The Hiring Process
Attracting multilingual language associates
Adding another language may seem overwhelming. Letting go of the ability to monitor communication may feel risky. However, usually, when executives and managers ease up, the benefits of being bilingual as a business can shine through. Some employers offer a bilingual pay differential (or must do so) and see a quick return on their investment.
Vetting language skills
In the job market, multilingual candidates’ language skills can vary greatly. Language skills could have been developed through natural acquisition or formalized learning. Properly vetting candidates who speak a non-primary language can be accomplished with language testing. For decades, companies have achieved multilingual status quickly by having an independent testing company test a candidate’s language abilities. An enterprise-level company can vet candidates in many languages.
Language testing by a third-party
Language companies conducting language tests determine a candidate’s level of language proficiency. This can avoid costly miscommunications. Language testing determines if a candidate’s language skills are appropriate for that job or career.
Tests should detect the proficiency of a person in the abilities and domains they’ll need to operate in the workplace. For example, in-person sales personnel at a cell phone store mostly need listening and speaking skills, but may not need to read or write much. Language testing can hone in on proficiency and vocabulary. After a candidate is tested, the company can provide an objective, confidential report of the skills assessed.
Acquiring Language Skills Through Language Services
Some organizations reap the benefits of a multilingual workforce by adding multilingual employees. Nevertheless, it’s also possible to operate in many languages through services like translation, interpretation and localization.
Translation and localization
Professional translation services ensure that documents and written materials reflect the intended message and tone. Furthermore, localization services guarantee each element of communication or information is natural. When organizations present their services accurately in other languages, it builds trust and facilitates relationships with diverse partners and customers. It can avoid costly and embarrassing mistakes—which can be comical to read. Translation mistakes provide an insightful warning about achieving communicative perfection.
Interpreters convey messages orally from one language to another. By converting speech when people communicate, professional interpretation ensures messages are received as intended. ALTA provides professional interpretation in person, over the phone and through video. ALTA’s phone and video interpretation services are available on-demand 24/7. We also train medical interpreters.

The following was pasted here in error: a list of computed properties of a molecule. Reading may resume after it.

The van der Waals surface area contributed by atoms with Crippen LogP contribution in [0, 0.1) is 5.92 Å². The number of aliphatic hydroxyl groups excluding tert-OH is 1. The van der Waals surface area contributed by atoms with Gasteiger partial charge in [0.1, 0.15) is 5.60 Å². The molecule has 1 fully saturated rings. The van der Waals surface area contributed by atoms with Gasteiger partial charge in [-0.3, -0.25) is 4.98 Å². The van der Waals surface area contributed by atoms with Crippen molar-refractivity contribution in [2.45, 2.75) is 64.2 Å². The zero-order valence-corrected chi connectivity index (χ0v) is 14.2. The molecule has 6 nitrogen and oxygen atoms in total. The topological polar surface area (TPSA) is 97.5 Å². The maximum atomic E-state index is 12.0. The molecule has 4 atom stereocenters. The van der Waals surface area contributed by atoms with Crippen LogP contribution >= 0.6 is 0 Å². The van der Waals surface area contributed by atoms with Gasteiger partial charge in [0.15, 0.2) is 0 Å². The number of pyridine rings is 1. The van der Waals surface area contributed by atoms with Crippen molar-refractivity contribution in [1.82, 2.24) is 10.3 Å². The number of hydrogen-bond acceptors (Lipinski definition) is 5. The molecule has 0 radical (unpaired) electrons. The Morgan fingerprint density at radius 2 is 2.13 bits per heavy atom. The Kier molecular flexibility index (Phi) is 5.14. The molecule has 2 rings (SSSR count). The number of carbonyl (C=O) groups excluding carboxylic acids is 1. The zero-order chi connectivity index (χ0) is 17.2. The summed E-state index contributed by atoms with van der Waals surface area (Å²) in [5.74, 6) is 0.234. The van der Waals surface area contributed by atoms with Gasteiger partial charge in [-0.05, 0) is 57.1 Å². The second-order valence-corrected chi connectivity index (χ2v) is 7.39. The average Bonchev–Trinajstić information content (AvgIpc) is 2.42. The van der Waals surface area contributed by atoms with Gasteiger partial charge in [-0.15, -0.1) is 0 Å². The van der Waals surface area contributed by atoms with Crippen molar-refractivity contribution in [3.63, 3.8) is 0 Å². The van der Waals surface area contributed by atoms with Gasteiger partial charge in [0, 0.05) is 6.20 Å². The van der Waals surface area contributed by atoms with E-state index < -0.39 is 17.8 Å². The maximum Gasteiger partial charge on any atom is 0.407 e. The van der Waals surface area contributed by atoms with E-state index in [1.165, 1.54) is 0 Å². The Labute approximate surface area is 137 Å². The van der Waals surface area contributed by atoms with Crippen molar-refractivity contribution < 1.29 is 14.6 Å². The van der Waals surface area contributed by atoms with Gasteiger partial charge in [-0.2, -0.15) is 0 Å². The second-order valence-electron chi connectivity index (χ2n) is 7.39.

Managing A Bilingual Workplace
Managing new hires
Whether your language strategy involves hiring one multilingual employee or thirty, certain personnel and operational infrastructure considerations can help you plan a dynamic workplace environment. With proper organization, management and a future-oriented outlook, hiring additional language speakers is easy.
Personnel structures and workflows
In our list of hiring considerations, we mentioned workflows and hierarchies for producing and reviewing work in other languages. Hiring a skilled and responsible bilingual manager can go a long way. In large businesses and fortune-500 companies, hiring several managers, leads or work reviewers may be necessary. Creating personnel hierarchies that funnel up to the bilingual managers or reviewers ensures quality. For example, a call center may have quality analysts who review calls in two languages. An advertising agency may have bilingual editors who edit and proofread content in Spanish or French. Key managers and systems that make the most of personnel and resources can meet the demand for foreign language communication.
To ensure that personnel has maintained or improved their language skills as expected, conducting reassessments is key. Reassessments can help when language work or business trips are cyclical or intermittent.
How We Can Help
As a robust language service company, ALTA has a full suite of services designed to help organizations achieve all linguistic goals. Our language testing assesses candidates’ proficiency in a variety of linguistic capabilities and provides transparent easy-to-understand results. We provide customized training based on your corporate language strategy. Our translation services ensure your company’s materials can be available to a global client base. ALTA’s interpretation services allow organizations to communicate in over 200 languages. Localization services deliver software that achieves communicative and navigational perfection.
ALTA is an enterprise-level language service company that helps businesses hire the right candidates, market to a global client base, and communicate in over 100 languages. Everything we do is evidence of our commitment to our core purpose. We help people communicate across linguistic and cultural barriers.